To capture attention and deliver value, your content challenge is to be relevant to your buyers and readers.
It might be cliché to say buyers are inundated with information, but I don’t see organizations really committing to strategies that deal with this reality.
While many have changed the way they market over the last three to five years, I don’t see corresponding changes in the way they create content.
I call the traditional approach a “point production” method. Sometimes this is referred to as “one and done.” I put the emphasis on “one” — one blog, article, webinar, whitepaper, video, etc.
If we are committed to creating relevant content that works for our organization and our readers, it must be created to speak to a specific individual, specific interest or issue, buying stage, industry, competitive context and other relevance factors. Not all of them together.
If we believe it’s important to make our content convenient for buyers to really consume, we must deliver content in different formats: long form documents, articles, blogs, video, visual diagrams and infographics (among others) that meet their consumption preferences.
If we want buyers to share our content we must deliver compelling, engaging formats that motivate or prompt sharing with colleagues. Video.
Inevitably this drives up the volume of work required to create different relevant versions and formats. The traditional, “point production” method that creates content one at a time, won’t scale affordably to accomplish this in a timely enough — or affordable — manner.
You know you have this kind of thinking in your organization if you hear: “First, we’ll build our … blogs, articles, whitepaper, webinar, video — then, we’ll repurpose this into other formats, or edit for other purposes or personas.”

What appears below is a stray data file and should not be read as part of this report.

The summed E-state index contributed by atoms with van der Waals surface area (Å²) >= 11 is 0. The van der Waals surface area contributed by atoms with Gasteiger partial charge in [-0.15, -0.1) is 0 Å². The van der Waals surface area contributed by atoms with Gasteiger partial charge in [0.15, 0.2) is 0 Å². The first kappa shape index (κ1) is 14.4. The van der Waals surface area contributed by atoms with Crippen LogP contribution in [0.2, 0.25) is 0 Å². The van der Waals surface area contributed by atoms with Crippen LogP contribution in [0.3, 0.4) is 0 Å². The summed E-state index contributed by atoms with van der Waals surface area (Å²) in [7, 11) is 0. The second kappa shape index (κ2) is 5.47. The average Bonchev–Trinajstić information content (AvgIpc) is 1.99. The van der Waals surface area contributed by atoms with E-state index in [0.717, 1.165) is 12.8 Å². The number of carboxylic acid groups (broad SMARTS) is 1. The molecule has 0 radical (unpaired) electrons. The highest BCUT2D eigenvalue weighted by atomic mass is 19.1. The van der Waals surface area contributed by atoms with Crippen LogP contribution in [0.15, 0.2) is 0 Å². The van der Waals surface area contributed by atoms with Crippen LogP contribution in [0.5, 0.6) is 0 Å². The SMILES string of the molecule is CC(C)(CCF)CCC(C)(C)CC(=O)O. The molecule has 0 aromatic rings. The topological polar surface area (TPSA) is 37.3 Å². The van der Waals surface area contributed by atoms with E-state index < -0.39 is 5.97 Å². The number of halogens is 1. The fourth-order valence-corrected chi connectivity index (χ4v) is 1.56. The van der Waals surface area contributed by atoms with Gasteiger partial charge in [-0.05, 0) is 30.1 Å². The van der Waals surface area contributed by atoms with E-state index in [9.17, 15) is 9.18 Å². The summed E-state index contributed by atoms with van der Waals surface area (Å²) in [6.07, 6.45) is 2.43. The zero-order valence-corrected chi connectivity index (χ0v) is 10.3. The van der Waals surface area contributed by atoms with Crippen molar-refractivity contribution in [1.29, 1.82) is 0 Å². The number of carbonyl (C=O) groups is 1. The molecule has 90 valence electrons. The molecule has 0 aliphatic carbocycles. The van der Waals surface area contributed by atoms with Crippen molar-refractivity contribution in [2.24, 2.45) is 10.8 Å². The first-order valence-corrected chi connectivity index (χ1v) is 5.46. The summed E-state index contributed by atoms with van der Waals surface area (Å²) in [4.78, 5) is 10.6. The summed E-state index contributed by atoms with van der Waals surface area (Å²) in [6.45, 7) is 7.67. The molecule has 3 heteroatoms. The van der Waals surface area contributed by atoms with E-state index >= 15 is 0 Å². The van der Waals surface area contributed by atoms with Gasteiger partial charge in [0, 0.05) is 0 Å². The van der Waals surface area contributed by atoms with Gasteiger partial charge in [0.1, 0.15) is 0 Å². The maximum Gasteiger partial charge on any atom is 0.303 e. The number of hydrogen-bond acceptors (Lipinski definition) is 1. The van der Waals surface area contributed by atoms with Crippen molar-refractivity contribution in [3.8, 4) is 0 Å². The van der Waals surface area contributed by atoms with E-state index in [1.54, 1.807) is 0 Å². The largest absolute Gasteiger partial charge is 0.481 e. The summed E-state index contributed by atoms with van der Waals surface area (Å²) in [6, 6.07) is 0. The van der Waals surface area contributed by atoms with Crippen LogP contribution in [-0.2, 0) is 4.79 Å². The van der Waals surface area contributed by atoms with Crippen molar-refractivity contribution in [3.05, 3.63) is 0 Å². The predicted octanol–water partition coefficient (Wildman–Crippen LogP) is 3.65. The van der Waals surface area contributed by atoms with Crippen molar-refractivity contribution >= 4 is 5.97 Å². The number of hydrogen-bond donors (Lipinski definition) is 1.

Can you hear “sequential,” more effort, more dollars — will never happen?
What’s required is a process that designs for multi-purpose and formats in the first place.
IDG Connect suggests organizations must capture and create “core essence” of content from which other content can be created through re-purposing. This is the right idea — IF you have the right source insights and content in the first place.
Unfortunately, using “finished programs” for core essence is the wrong tactic.
In my next blog, to help you address your content challenge, I’ll discuss an approach that works — for large or small organizations and budgets. It’s practical and highly scalable. In fact, publishers have used this approach for decades. It means going beyond “thinking like a publisher” to create content like a publisher, using a content supply chain process.